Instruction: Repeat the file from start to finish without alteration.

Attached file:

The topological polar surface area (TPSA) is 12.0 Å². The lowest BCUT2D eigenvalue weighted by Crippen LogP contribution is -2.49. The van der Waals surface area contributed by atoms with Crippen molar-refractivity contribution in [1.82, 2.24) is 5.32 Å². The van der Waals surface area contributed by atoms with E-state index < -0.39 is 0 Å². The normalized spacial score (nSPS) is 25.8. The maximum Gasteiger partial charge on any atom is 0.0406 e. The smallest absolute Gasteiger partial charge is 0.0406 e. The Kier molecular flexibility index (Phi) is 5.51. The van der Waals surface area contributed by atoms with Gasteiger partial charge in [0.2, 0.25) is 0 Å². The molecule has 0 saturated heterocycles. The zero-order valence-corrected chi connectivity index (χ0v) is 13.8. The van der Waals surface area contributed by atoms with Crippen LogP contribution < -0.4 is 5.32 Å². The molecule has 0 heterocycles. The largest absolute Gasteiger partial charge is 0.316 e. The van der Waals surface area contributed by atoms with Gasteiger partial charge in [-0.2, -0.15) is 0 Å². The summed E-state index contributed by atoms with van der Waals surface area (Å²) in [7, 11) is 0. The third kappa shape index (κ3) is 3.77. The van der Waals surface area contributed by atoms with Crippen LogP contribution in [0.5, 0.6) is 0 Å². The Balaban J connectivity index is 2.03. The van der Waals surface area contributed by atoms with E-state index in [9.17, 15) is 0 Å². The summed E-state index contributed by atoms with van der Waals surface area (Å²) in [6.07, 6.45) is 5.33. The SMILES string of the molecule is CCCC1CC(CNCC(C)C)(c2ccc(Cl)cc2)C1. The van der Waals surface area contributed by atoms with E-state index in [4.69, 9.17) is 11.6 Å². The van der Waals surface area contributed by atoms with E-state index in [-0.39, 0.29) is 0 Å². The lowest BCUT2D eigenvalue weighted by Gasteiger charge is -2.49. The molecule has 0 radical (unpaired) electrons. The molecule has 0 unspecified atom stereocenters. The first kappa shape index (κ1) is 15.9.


The topological polar surface area (TPSA) is 12.0 Å². The lowest BCUT2D eigenvalue weighted by Crippen LogP contribution is -2.49. The van der Waals surface area contributed by atoms with Crippen molar-refractivity contribution in [1.82, 2.24) is 5.32 Å². The van der Waals surface area contributed by atoms with E-state index < -0.39 is 0 Å². The normalized spacial score (nSPS) is 25.8. The maximum Gasteiger partial charge on any atom is 0.0406 e. The smallest absolute Gasteiger partial charge is 0.0406 e. The Kier molecular flexibility index (Phi) is 5.51. The van der Waals surface area contributed by atoms with Gasteiger partial charge in [0.2, 0.25) is 0 Å². The molecule has 0 saturated heterocycles. The zero-order valence-corrected chi connectivity index (χ0v) is 13.8. The van der Waals surface area contributed by atoms with Crippen LogP contribution < -0.4 is 5.32 Å². The molecule has 0 heterocycles. The largest absolute Gasteiger partial charge is 0.316 e. The van der Waals surface area contributed by atoms with Gasteiger partial charge in [-0.2, -0.15) is 0 Å². The summed E-state index contributed by atoms with van der Waals surface area (Å²) in [7, 11) is 0. The third kappa shape index (κ3) is 3.77. The van der Waals surface area contributed by atoms with Crippen LogP contribution in [0.5, 0.6) is 0 Å². The Balaban J connectivity index is 2.03. The van der Waals surface area contributed by atoms with E-state index in [9.17, 15) is 0 Å². The summed E-state index contributed by atoms with van der Waals surface area (Å²) in [6.07, 6.45) is 5.33. The SMILES string of the molecule is CCCC1CC(CNCC(C)C)(c2ccc(Cl)cc2)C1. The van der Waals surface area contributed by atoms with E-state index in [4.69, 9.17) is 11.6 Å². The van der Waals surface area contributed by atoms with E-state index in [-0.39, 0.29) is 0 Å². The lowest BCUT2D eigenvalue weighted by Gasteiger charge is -2.49. The molecule has 0 radical (unpaired) electrons. The molecule has 0 unspecified atom stereocenters. The first kappa shape index (κ1) is 15.9.